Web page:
RHETORICAL ANALYSIS: CRITICAL WRITING

When you write a rhetorical analysis, all you're really doing is putting onto paper the strategies you discovered/ideas you came up with when reading the text critically. Below is a set of guidelines devised to help you organize the thoughts from your critical reading process. The guidelines detail the aspects of the text you might consider discussing, and they offer you some direction in terms of organizing your paper. Remember that you do not have to cover all of these aspects when writing a formal rhetorical analysis. GUIDELINES FOR RHETORICAL ANALYSIS

YOUR TITLE: The title of your essay is the first point of contact you have with your reader. What sort of title would describe your paper and distinguish it from other papers written on the same essay? Example: "Political Spin" (from sample) A Rhetorical Analysis of the Letter from George Bush to Saddam" YOUR INTRODUCTION: DETAILING THE RHETORICAL SITUATION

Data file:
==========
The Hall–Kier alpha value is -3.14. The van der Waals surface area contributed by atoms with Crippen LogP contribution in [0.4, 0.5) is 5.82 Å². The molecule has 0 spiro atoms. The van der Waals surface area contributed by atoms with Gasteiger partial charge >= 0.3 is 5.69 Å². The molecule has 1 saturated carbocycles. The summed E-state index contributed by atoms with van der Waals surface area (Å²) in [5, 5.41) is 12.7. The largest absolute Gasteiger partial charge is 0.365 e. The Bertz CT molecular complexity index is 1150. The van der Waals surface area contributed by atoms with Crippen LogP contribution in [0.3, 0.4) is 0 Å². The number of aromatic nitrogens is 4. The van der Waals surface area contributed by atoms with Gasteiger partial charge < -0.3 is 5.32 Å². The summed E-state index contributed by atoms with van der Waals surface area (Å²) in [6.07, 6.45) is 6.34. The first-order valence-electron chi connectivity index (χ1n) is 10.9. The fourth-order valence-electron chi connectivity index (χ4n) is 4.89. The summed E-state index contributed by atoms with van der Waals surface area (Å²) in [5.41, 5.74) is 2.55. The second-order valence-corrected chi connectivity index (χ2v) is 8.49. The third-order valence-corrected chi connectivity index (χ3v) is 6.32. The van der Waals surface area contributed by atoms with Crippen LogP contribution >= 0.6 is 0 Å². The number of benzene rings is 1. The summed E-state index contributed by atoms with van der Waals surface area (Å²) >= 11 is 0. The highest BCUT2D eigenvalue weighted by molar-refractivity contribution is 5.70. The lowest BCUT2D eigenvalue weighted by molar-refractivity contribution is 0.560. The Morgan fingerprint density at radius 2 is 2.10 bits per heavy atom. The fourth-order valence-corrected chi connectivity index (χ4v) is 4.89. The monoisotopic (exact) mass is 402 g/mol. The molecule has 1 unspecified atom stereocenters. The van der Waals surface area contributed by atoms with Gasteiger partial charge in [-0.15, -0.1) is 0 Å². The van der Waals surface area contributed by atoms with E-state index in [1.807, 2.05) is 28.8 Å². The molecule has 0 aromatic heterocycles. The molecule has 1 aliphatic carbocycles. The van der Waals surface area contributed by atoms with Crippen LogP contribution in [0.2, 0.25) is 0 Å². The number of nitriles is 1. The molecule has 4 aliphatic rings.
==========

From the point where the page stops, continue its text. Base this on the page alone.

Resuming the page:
How would you describe the rhetorical situation? What will you say about the writer, the subject, thecontext, the audience, and the principal aim/purpose of the text? Are there any aims subordinate to the principal aim? How would you summarize the essay in one or two sentences? (Try not to digress into a lengthy paraphrase of the piece.) What is the writer's thesis? What features of substance and style will you focus on in the body of your essay, and why do you consider them so important to the discourse? (This is your thesis.)  

YOUR ESSAY'S BODY: DISCUSSING THE CONTENT OF THE TEXT